If you are of a certain age, you most likely had at least one hippie university or college professor who was all about freedom and positive energy. Michael Miller, founder of the New York and London Meditation Centres, did. He had a “weird Uncle Bill” who lived out of a van, too, and both hippie professor and Uncle Bill practised meditation.
Just as yoga exploded into popular consciousness over the past 10 years, meditation is similarly now having its moment in the sun. There is a growing emphasis on meditation’s benefits for mental balance and well-being and the St. Regis Bahia Beach resort in Puerto Rico has tapped into the mindfulness of travel offering the Be Here, Be Now program in partnership with Miller, which gives guests access to Miller’s meditation expertise.
Unlike fad diets or trendy exercise classes, meditation dates back a long way. In fact, most believe Vedic meditation is 10,000 years old, and it’s a technique that plenty of people—from high-powered executives to Hollywood celebrities to your next-door neighbour—are quietly studying. “People are over-connected and under-engaged, and they want to disconnect,” says Miller.
The eco-luxurious St. Regis Bahia Beach is situated on a verdant nature preserve; a 30-minute drive from San Juan. It’s not close to anything, and that’s the whole point, unless you count proximity to El Yunque National Forest, the only tropical rain forest in the United States National Forest System. The 139-key resort is nestled in 483 acres of a former coconut plantation with a first-rate Remède Spa, a signature restaurant by a noteworthy chef—Fern by Jean-Georges Vongerichten—and oversized guest rooms featuring exposed beams of dark cherry wood that contrast with the white-and-beige decor. Each suite has a magnificent marble bathroom with a rainforest shower along with the expected amenities, but it is the private terrace, most with an ocean view, that is truly remarkable. There’s a bird sanctuary, quiet estuaries, and a wildlife trail for running; even the connecting walkways are made of raised planks meandering through natural mangroves. If there is a place to reconnect to something more primal, this is it. And that’s the goal of Be Here, Be Now.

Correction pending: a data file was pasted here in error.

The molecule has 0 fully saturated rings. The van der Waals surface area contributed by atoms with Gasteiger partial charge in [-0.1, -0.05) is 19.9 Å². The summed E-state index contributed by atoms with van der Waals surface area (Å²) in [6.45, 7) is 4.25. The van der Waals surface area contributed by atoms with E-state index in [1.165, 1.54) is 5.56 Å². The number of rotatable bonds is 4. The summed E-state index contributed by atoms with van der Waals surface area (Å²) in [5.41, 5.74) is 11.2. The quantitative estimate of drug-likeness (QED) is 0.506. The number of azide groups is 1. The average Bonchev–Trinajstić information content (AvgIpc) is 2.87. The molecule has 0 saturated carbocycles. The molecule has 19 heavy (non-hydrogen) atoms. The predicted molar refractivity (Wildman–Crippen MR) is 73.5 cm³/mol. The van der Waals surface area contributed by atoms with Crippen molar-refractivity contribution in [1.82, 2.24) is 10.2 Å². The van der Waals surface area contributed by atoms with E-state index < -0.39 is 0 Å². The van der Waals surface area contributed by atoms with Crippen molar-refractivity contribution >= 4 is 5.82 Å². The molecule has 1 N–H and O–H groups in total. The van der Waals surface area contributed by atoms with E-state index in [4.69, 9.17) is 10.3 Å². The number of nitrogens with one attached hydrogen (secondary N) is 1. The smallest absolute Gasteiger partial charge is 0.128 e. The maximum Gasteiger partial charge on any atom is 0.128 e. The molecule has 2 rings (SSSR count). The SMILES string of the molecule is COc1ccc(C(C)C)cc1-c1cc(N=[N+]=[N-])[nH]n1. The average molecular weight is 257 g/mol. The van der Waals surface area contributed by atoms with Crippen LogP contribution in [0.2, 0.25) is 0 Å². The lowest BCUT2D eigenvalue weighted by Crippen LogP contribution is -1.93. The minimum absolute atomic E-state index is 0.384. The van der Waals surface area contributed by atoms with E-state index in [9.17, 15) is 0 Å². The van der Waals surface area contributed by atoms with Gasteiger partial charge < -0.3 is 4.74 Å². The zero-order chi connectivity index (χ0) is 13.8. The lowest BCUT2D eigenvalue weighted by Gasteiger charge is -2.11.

The program focuses on self-guided practices that can be incorporated into everyday life. Miller has selected locations around the resort, and with accompanying literature guests are guided through short meditations for each place. Miller is one of the foremost experts in Vedic meditation and made a major shift in 2005 from working in publishing to dedicating himself to teaching meditation to others. “My life was pretty good, in that I had a job that I was inspired by,” says the 46-year-old. “I had a good group of friends. I was working a lot. I was playing really hard. I was burning the candle at every end. And although I was enjoying it, there was also a sense that there was a ‘use by’ date to the sustainability of that lifestyle.”
Miller learned to meditate “sitting in somebody’s living room, and I just fit it into my life. I learned at 7:00 a.m. on a Monday morning and went to work afterwards. And then I went at 7:00 a.m. the next three mornings, and at the end of those four days I knew how to meditate. You don’t need special cushions or a specific brand of incense, and you most certainly don’t have to be a monk to do this.”
Scientific research on meditation shows many benefits, including reduced tension and anxiety, improved memory and concentration, increased energy, reduced insomnia, and slower aging. With a few minutes of meditation every day, your brain starts to tune into the present instead of rehashing the past or rehearsing the future. “If I find myself wandering off and thinking about other things [during meditation], that’s actually part of the process,” points out Miller.
If you can think, you can meditate. The biggest myth is that you have to turn your mind off: “You don’t shut it off,” says Miller, “you hear the voice and say, ‘We’ll see,’ and that voice gets on side. Don’t fight your thoughts. Just follow the steps and see where it goes.”